Hello Neighbor review
Hello Neighbor is a better question than a game.
This isn’t to say that it isn’t a fine game, but the inherent idea of “Why is this happening?” is so thinly explained and yet opens up so many sprawling questions. There is more fun to be had in trying to describe what transpires here than there is in the experience of the game.
In short: I have a lot of thoughts.
Hello Neighbor is an indie first-person puzzle game that opens with your decision to pack up and leave a big city apartment. The music underneath (which I initially mistook for a track from Firewatch) implies that you may not be leaving under the happiest of circumstances. After familiarizing yourself with the controls and a very limited inventory system, you hop in a car and wind up in a small town, facing what is implied to be your childhood home. The building is boarded up and you use a crowbar to break in. Is this your property at all? Probably. We hope.
That night, you awaken to the sound a child’s screams coming from across the street. The house which occupies the lot facing you is… significantly different now. A sprawling five level addition has been placed atop the original suburban home, and inside you can spot a mustachioed man frantically trapping something in the basement. The game allows you to regain control, and you are in your own doorway facing the Neighbor’s house, with a crowbar in hand. The next action you choose is yours, but from knee jerk programming we will all make the same choice: sprint across the street and breaking into this stranger’s home and begin trying to access the basement.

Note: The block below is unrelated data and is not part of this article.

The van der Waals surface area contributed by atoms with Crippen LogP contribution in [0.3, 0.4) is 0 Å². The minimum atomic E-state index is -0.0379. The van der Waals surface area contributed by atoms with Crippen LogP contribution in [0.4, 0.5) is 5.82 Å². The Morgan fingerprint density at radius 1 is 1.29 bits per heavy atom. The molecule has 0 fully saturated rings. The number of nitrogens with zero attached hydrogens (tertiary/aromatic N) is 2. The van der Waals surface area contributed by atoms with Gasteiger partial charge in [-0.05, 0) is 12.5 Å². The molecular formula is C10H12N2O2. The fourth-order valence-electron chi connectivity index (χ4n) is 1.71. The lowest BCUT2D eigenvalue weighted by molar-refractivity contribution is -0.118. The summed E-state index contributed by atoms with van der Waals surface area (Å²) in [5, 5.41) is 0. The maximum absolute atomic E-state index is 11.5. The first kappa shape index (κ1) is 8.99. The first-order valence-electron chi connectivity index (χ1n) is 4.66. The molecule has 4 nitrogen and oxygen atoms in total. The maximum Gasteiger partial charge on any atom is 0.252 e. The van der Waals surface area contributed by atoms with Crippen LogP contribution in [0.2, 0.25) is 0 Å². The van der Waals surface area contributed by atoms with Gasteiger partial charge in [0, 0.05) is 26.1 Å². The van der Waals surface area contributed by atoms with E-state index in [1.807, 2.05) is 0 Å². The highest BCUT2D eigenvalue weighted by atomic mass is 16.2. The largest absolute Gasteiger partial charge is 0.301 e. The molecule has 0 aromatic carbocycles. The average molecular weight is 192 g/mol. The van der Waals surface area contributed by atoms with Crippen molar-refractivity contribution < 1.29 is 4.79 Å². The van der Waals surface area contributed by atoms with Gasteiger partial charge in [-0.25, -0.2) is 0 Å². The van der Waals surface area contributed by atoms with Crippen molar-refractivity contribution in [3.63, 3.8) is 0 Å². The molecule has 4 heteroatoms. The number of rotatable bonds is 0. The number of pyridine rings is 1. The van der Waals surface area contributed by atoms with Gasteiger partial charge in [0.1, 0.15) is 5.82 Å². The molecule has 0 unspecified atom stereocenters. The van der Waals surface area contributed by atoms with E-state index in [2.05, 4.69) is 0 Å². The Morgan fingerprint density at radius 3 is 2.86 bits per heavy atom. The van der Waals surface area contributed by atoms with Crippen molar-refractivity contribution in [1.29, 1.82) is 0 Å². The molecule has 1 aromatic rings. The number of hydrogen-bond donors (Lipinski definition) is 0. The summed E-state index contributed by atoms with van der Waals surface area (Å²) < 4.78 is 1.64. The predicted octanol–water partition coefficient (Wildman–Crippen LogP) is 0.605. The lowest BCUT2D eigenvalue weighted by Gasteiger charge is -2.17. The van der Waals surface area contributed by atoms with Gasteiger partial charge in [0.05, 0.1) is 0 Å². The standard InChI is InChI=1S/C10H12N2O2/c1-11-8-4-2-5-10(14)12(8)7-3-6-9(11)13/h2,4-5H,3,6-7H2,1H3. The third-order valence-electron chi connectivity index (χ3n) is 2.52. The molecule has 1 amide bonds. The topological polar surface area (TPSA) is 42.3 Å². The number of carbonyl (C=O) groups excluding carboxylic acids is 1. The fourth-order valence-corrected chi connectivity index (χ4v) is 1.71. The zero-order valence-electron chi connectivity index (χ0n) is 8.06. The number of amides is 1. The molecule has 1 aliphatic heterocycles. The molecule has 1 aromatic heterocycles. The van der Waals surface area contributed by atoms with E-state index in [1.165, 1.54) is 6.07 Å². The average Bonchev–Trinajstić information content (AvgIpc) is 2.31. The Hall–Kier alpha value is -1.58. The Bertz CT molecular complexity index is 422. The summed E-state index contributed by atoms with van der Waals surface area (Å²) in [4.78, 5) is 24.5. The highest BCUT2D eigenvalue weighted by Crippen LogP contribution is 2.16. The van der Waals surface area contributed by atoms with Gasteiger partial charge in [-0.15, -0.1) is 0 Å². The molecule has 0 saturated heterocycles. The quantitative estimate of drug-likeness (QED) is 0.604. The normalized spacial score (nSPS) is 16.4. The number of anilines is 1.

It took me nearly an hour of game-time to start questioning myself. Why am I doing this? What gives me the right to break into this person’s home? What did I even see that should entitle me to embark on this journey? Truly, there is no set of instructions, nor narration informing you that this is even the point of the game. I do not know, even now, if it is. There is a man who looks different from me and he is doing something and me not knowing what that something is entitles me to physically attack him and destroy everything he owns. This is a very American game made by a very Russian studio and the implications of this are staggering to consider.
In what plays out as a reverse-Home Alone, you repeatedly enter the Neighbor’s home and engage with a series of puzzles that at best border on the Adventure Game Logic of old, and at worst embody a Twin Peaks level dream logic. There are keys and switches and color-coded locks and bizarre devices. These all make inherent sense to a player. We have the coded language to process what comes next. What do you do, however, with an umbrella? After thirty minutes of struggling to find the umbrella’s purpose, I realized I could jump from platforms and glide like Mary Goshdarn Poppins using updrafts of air. It is the kind of puzzle logic where I literally had to leap to my death out of frustration to crack the code of what I should be attempting next.
There is an entire open world within this house, with no narrative structure or clear progression except for the one that you make. A few things are obvious, and everything else is an allegory for a metaphor for a symbol of a puzzle. In the world of Myst, perhaps you would feel comfortable standing around and scratching your chin while trying to decide what comes next. But in Hello Neighbor chin-scratchery gets you straight up kill-murdered.
See, the Neighbor who you are giving the most unwelcome Hello towards, he isn’t thrilled that you’re mucking about in his impossibly expansive home. He is hunting you and he is very clever. Brutally clever. Just, an annoyingly good artificial intelligence that learns from your every move. Each time I developed a sure-fire approach to the house, he caught on within three attempts, and NEVER LET ME DO IT AGAIN. In addition to being outright creepy, and hunting you with more precision and bloodlust than the xenomorph from Alien: Isolation, the Neighbor forces you to change how you play a game.
Let that sink in. This game doesn’t just make you uncomfortable, it never allows you to find comfort. That is true horror.